The past year has seen the number of CIA drone strikes in Pakistan plummet. In the first three months of 2012, there were 11, compared with 21 in the first three months of 2011 and a record 28 in the first quarter of 2010.
Pakistan has temporarily stopped cooperating with American intelligence officials after the furor caused by the arrest and release of CIA contractor Raymond Davis, who fatally shot two Pakistanis earlier this year, a senior Pakistani security source told CNN.
The Pakistani government would like the CIA's aggressive drone campaign "suspended" and only resumed under "new rules" and "formalized terms," according to a Pakistani military official familiar with discussions between the two nations.
The strained U.S.-Pakistan relationship dominated what one official called a "frank discussion" Monday between CIA Director Leon Panetta and Inter Services Intelligence (ISI) head Lt. Gen. Ahmad Shuja Pasha in Washington.
Though the Obama administration said it wouldn't directly pay a seven-figure settlement to Pakistani families of two men killed by a CIA contractor, the U.S. government "fully expects to get the bill" at some point and would pay it, a U.S. official told CNN on Thursday.
Perhaps more important than the newest mystery surrounding CIA contractor Raymond Davis -- who paid the purported seven-figure sum to the Pakistani victims' families who blessed his release from jail? -- will be the political reaction within Pakistan, where the populace is already outraged over Davis' fatal shooting of two men there, analysts said Wednesday.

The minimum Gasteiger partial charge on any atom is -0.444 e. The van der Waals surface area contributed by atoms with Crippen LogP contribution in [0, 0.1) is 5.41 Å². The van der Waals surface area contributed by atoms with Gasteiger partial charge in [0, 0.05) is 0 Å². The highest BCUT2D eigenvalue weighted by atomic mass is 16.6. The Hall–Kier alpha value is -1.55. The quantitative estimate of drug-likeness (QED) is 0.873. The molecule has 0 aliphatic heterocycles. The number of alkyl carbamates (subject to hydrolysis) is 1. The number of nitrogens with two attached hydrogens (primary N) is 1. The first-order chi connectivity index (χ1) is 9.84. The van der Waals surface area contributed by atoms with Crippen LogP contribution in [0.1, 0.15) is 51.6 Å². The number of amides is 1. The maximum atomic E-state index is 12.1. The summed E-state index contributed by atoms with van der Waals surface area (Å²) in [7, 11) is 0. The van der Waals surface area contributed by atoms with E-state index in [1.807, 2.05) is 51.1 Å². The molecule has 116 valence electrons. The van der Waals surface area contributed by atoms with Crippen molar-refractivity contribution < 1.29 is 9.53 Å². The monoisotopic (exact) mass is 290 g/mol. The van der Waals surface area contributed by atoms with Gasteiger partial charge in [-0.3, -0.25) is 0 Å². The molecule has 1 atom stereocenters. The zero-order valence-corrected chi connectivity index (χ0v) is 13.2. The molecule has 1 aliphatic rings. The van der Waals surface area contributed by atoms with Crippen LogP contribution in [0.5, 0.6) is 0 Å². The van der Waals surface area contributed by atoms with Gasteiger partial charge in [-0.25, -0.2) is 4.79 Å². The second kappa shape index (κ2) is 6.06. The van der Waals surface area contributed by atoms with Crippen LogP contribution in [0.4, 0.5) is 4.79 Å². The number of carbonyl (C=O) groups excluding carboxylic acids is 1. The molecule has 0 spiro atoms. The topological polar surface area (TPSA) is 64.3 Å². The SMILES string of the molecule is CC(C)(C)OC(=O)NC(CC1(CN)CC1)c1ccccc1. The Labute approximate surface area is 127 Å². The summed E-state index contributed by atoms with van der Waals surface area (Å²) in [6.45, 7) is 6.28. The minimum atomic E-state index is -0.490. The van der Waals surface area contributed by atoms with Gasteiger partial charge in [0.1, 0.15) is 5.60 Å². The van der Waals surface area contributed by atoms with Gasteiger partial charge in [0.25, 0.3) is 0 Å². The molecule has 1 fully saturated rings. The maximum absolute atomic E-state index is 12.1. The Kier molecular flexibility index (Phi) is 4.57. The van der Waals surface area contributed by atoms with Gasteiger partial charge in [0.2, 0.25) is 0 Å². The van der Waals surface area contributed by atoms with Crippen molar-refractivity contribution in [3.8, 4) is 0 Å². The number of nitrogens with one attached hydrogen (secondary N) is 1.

A CIA contractor who killed two Pakistani men was released from jail Wednesday after compensation was paid to the victims' families, the result of an intense diplomatic tug-of-war that strained ties between the United States and its all-important ally Pakistan.
A high court in Pakistan on Monday refused to decide whether a CIA contractor accused of killing two Pakistani men has diplomatic immunity, sending the case back to a lower court, the official Associated Press of Pakistan reported.
The American accused of killing two Pakistani men isn't a diplomat, as U.S. officials have said, but rather a CIA contractor in the country providing security for CIA officers, a U.S. government official said Monday.
The detention of a U.S. Embassy employee after two shooting deaths in the Pakistani city of Lahore last month has prompted urgent action both at home and abroad: a Justice Department criminal probe of the killings and a fence-mending diplomatic mission to the volatile Asian nation by a top American senator.
U.S. President Barack Obama on Tuesday urged Pakistan to release a jailed U.S. diplomat accused of killing two people, warning that his prosecution could endanger the "important principle" of diplomatic immunity.
A Pakistani court has ordered a jailed American diplomat to remain in custody for 14 more days, authorities said Friday. The man's lawyer then filed a petition calling for his immediate release, saying he is covered under diplomatic immunity.
Members of Congress told senior Pakistani leaders that billions of dollars of U.S. aid are in jeopardy unless an American diplomat, detained since January 27 in connection with the shooting deaths of two Pakistani civilians, is released.
The widow of a man fatally shot by a U.S. diplomat in Pakistan died Sunday after swallowing pesticide pills, upset over what she saw as a lack of justice in the case, doctors and family members told CNN.